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Reliving 1066: The Battle of Hastings
Petronella Jackson surveys an important location in British History
Sense of the Battle:
It's early morning around 0900 on the 14th October in the year of our Lord, 1066. As the fog slowly lifts off Senlac Hill revealing the marshy landscape below, Anglo-Saxon King Harold Godwinson is mounted on his horse, surrounded by the large English army. Weary from a victorious battle only three weeks beforehand against Harald Hardrada, the King of Norway, at Stamford Bridge near York, Harold faces the invading army of the Normans led by William Duke of Normandy, who had returned to England to claim the throne promised to him by Edward the Confessor before he died in 1064. Having arrived the night before, King Harold hoped to surprise William, but the Norman had already received word that his enemy had arrived and arranged his men in preparation for battle.
King Harold's army of men are made up of Housecarls who are well-trained soldiers, paid for their military services, and the fyrd who are working men called up to fight for the King. They are ready and have formed a large strong Saxon wall of shields on top of the hill, ready to force the Normans to break against it and be defeated.
William's army are in the marshlands below the hill, formed in three lines: archers and crossbowmen in the front, followed by the armored infantry and finally at the rear the knights. The Breton knights, who've been granted considerable land-owning by William, are on the left, with the French on the right and William's Normans in the centre with William right in the middle.
As King Harold surveys the land, there is trepidation in the air. Suddenly the horns sound down in the marshlands and the first wave of arrows are sent through the air arching and falling, impaling the earth, a few hitting and falling off the shield wall. The archers below rush forward, stop, and send the next wave of arrows but they are no match for the shields. The battle has begun. Behind the Saxon wall of shields the English archers fire their arrows. The Saxons beat back wave after wave of Norman infantry followed by their cavalry. The air is filled with the smell of blood and cries and sounds of men screaming, swords clashing against armour and shields, horses hooves and falling men.
The Breton knights on the Norman left begin to see defeat and retreat, running away, leaving the English right to charge after them down the slope but this exposes them to a counter-attack led by William himself who kills the advancing Saxons. William's army begins to systematically retreat, bringing out the Saxons to pursue each retreating group who slowly fall in numbers as William's army counter-attack. During one of these pursuits William falls off his horse and a loud shout goes up that he is dead. Everything seems to stop for a few moments but amid piles of broken bodies, William sweeps off his helmet and regroups his army. The momentary pause has given the English time to regroup, and the Normans batter themselves uselessly against the reformed shield wall. As the day drags on, the English shield wall finally begins to crack. It is soon after this when King Harold takes an arrow in the eye and as his men mill around him, four Norman knights break through and hack him down. King Harold is dead.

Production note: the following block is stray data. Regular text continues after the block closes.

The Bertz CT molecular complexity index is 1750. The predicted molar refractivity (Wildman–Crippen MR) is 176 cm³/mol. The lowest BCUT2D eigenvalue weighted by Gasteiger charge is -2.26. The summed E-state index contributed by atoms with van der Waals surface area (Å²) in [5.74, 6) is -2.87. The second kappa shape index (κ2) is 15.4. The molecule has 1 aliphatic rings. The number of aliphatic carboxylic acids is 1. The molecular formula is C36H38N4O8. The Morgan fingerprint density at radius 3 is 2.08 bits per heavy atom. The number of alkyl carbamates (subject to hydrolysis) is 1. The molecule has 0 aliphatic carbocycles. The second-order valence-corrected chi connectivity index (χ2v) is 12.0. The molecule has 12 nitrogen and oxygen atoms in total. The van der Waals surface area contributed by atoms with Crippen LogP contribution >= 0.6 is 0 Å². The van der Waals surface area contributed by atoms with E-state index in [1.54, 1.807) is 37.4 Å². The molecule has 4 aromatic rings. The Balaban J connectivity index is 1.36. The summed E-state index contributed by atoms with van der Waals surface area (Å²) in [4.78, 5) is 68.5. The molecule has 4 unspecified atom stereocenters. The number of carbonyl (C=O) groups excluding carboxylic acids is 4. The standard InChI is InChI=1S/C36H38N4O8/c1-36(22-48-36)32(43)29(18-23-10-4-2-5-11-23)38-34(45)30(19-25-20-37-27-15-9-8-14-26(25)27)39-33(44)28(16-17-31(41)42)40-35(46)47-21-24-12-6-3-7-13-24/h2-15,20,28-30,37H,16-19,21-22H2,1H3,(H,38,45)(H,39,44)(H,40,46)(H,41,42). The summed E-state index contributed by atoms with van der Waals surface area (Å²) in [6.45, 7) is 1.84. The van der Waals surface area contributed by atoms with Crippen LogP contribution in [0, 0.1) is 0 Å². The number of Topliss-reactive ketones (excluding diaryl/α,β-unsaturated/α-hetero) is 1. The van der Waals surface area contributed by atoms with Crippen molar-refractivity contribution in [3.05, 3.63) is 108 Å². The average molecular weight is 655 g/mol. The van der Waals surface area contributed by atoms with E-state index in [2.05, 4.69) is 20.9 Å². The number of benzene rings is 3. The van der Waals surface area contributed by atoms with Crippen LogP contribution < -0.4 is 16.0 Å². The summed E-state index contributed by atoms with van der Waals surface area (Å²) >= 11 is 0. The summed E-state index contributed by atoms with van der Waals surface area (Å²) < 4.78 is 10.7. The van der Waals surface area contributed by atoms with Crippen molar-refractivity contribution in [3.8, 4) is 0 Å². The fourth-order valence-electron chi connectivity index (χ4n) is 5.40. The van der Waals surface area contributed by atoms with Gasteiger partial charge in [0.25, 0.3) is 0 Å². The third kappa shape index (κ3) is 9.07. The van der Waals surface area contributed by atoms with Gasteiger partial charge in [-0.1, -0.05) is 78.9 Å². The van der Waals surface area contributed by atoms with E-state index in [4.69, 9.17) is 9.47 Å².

The Battle of Hasting is one of the very few decisive battles in history. In one day William the Duke of Normandy conquered a kingdom that had resisted and fought against countless Viking invasions for many years, ending a line of Anglo-Saxon kings that claimed descent from King Alfred the Great.
Battle Abbey was built in 1071 on the site of King Harold's banner, where he died at the command of William, as the Norman victor's atonement for the bloodshed.
Experience a full weekend itinerary in Sussex visiting the Battle Abbey and walk in the footsteps of King Harold, where he fought and fell defending the English Throne, and where the victorious conquest of William the Conqueror began. The itinerary also includes walking tours in Battle, Hastings and a visit to Bodiam Castle. For more details, visit www.petronellas-itineraries.com/